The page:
Desert Days

Last year, shortly after arriving back to Portugal, I had one of the most exciting and interesting conversations that I have had since living here. This conversation happened while sitting across from a friend at a local cafe. There is not much else that I enjoy more than good coffee and good conversation, especially when that conversation is spent catching up with a friend that I hadn't seen in over 10 months.

Now, about this conversation. Beyond the general life talk that took place, we talked about travel (which just so happens to be one of my most favorite topics to engage in). At one point, this friend started telling about a trip that she took to Barcelona. As an art student, she spoke of the grand and elaborate architecture of numerous buildings, especially some of the religious ones. At one point, I asked the question: “When you were looking at the architecture, for you, was it a spiritual experience or was it solely an appreciation for the art?” Her response gave way to a conversation about religious and spiritual matters.

I learned that in years past, she participated in a youth group based on the life of Saint Francis. Being generally unaware of the numerous saints and having no clue who this man was in particular, she explained to me that he was a man born into wealth but who devoted his life to poverty and simple living after having a profound experience with God. She went on to tell about how this youth group would take a camping trip once a year. It was during this trip that one day would be set aside and designated as a “desert day.” This is where the conversation got really interesting as she explained what this meant.

Her explanation was this: On this day, each youth would go away by themselves to read some portion of the Bible which would be accompanied by some kind of spiritual writing about the text or about a topic in general. They would read the material and spend time reflecting on what they had read. 

To that point, I had never heard of anything like this within the Catholic church. But as I listened to her, I couldn’t hold back the smile that formed on my face. This was it. This is what we desire to communicate to those around us; a simple experience with the one true, living and ever-loving God of the Bible through a simple relationship with Jesus Christ. This “desert day” was the simple experience that my friend enjoyed the most about being a part of that youth group. It is intimacy with Jesus, and it is access to God because of Jesus. And the thing is, you don’t have to go to a building to have this experience. You don’t have to confess your sins to a priest or pray to a saint to have this experience. In fact, you don’t even have to designate a special day for it. Really, the formula for such an experience is quite simple: the Bible and prayer.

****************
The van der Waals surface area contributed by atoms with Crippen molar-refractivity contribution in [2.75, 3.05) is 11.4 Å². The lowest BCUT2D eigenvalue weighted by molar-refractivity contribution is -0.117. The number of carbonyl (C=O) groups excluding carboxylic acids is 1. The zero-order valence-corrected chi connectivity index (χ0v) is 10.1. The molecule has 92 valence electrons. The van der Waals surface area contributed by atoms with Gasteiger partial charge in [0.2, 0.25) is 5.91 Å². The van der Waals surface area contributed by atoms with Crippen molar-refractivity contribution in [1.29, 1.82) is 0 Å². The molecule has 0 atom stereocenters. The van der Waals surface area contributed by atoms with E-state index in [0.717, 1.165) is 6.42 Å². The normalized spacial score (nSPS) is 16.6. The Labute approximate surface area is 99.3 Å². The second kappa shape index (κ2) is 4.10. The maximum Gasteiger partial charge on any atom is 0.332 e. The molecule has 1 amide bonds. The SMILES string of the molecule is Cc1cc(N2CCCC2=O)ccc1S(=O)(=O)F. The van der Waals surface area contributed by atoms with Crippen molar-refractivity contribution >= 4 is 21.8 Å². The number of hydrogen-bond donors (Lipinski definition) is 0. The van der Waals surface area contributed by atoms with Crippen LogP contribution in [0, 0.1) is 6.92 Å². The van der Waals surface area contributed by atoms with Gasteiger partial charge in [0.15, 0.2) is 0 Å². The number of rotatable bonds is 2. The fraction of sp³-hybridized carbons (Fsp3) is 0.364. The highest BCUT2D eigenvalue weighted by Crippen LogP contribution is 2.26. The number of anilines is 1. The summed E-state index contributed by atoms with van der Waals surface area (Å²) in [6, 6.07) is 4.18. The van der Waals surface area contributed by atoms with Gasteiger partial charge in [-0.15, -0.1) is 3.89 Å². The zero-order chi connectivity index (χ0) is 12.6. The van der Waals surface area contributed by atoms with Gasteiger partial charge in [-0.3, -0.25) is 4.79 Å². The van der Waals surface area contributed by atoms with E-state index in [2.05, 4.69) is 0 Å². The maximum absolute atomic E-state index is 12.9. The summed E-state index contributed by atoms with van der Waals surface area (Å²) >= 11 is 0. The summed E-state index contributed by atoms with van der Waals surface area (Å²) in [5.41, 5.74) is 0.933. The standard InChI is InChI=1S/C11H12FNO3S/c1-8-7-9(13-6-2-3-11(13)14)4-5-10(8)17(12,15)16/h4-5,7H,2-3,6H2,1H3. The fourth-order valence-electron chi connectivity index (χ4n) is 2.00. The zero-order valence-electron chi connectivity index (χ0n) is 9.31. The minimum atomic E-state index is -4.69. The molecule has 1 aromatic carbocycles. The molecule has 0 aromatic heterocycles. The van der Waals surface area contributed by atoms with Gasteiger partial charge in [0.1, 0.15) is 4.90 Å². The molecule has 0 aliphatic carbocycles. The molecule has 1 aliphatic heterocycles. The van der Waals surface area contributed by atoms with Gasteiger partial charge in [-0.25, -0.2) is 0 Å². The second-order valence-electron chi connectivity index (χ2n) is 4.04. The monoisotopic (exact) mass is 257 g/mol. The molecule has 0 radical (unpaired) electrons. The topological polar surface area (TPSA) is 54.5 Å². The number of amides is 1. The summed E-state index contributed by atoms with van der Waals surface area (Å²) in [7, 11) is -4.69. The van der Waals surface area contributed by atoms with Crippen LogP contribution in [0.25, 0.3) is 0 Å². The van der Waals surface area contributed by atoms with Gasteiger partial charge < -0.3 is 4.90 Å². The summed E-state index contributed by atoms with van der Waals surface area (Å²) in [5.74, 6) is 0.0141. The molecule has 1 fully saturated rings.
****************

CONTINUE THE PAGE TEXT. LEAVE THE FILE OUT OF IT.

In reading the Bible, we can better understand exactly who Jesus is and what He has done for us, we can better understand the characteristics and nature of God, and we can better allow the Holy Spirit to transform our lives. In prayer, we can speak freely and directly to God because of what Jesus did.

I think too often people have a tendency to complicate things, as if complication gives validity and meaning. But faith is as simple as putting your trust and confidence in something. And faith in God is as simple as putting your trust and confidence in Jesus.

To further go along with the idea of being in a desert, I want to add this. A desert can be described as “a desolate, empty, or forsaken place”. In the Old Testament, we read about how after being freed from slavery in Egypt, the Israelites spent 40 years in such a place as this. 40 years of living isolated; 40 years of waking up to harsh living conditions. But I just love this quote from Matt Chandler (a pastor from the States) as he was recently speaking about the book of Exodus: "The wilderness in the Scripture is a place where people meet their God […] it’s in the wilderness that there is this shift from 'He makes the rules, He’s the boss, He tells me what to do’ to ‘He loves me, He’s for me, I love Him back’ […] it’s in the wilderness, it’s in the dark night of the soul that we learn the compassion and care of God for us.”

The beautiful reality is that during isolation and difficulty, we have the great opportunity to fully experience God through complete abandonment to Him. That's because during isolation and difficulty, we feel weakest and in weakness, we are better able to accept and receive the grace and love of God. (Just think about the countless people who claim no faith in anything, yet when difficulty come, they find themselves crying out to a greater power.) It is also during isolation and difficulty that we feel a need for hope. And the truth is, my friends, this hope is found in Jesus.